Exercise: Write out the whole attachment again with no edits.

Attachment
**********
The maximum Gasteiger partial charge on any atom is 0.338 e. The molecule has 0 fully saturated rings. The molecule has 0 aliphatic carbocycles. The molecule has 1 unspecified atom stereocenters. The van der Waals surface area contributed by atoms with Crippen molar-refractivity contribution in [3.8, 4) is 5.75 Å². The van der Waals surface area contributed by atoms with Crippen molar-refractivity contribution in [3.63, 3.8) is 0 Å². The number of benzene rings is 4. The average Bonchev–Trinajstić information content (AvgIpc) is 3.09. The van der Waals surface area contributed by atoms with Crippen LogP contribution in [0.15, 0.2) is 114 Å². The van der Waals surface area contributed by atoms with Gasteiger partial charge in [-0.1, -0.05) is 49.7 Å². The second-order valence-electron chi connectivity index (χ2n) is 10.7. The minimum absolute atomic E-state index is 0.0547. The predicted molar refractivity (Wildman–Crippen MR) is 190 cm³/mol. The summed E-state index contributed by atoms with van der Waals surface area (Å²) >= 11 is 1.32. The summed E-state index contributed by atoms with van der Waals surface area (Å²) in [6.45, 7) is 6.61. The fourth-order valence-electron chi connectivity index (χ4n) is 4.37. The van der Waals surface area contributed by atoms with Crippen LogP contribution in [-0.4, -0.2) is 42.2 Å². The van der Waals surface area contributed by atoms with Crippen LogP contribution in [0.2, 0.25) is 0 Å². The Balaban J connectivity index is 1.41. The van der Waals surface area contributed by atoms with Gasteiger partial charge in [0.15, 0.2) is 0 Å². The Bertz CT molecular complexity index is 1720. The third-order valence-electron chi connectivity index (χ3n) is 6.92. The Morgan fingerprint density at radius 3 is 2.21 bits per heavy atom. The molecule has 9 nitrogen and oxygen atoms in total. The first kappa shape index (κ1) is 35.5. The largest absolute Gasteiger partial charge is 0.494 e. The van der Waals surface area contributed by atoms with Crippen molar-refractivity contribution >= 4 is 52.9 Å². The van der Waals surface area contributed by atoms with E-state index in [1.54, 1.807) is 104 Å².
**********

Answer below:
The maximum Gasteiger partial charge on any atom is 0.338 e. The molecule has 0 fully saturated rings. The molecule has 0 aliphatic carbocycles. The molecule has 1 unspecified atom stereocenters. The van der Waals surface area contributed by atoms with Crippen molar-refractivity contribution in [3.8, 4) is 5.75 Å². The van der Waals surface area contributed by atoms with Crippen molar-refractivity contribution in [3.63, 3.8) is 0 Å². The number of benzene rings is 4. The average Bonchev–Trinajstić information content (AvgIpc) is 3.09. The van der Waals surface area contributed by atoms with Crippen LogP contribution in [0.15, 0.2) is 114 Å². The van der Waals surface area contributed by atoms with Gasteiger partial charge in [-0.1, -0.05) is 49.7 Å². The second-order valence-electron chi connectivity index (χ2n) is 10.7. The minimum absolute atomic E-state index is 0.0547. The predicted molar refractivity (Wildman–Crippen MR) is 190 cm³/mol. The summed E-state index contributed by atoms with van der Waals surface area (Å²) >= 11 is 1.32. The summed E-state index contributed by atoms with van der Waals surface area (Å²) in [6.45, 7) is 6.61. The fourth-order valence-electron chi connectivity index (χ4n) is 4.37. The van der Waals surface area contributed by atoms with Crippen LogP contribution in [-0.4, -0.2) is 42.2 Å². The van der Waals surface area contributed by atoms with Crippen LogP contribution in [0.2, 0.25) is 0 Å². The Balaban J connectivity index is 1.41. The van der Waals surface area contributed by atoms with Gasteiger partial charge in [0.15, 0.2) is 0 Å². The Bertz CT molecular complexity index is 1720. The third-order valence-electron chi connectivity index (χ3n) is 6.92. The Morgan fingerprint density at radius 3 is 2.21 bits per heavy atom. The molecule has 9 nitrogen and oxygen atoms in total. The first kappa shape index (κ1) is 35.5. The largest absolute Gasteiger partial charge is 0.494 e. The van der Waals surface area contributed by atoms with Crippen molar-refractivity contribution >= 4 is 52.9 Å². The van der Waals surface area contributed by atoms with E-state index in [1.54, 1.807) is 104 Å².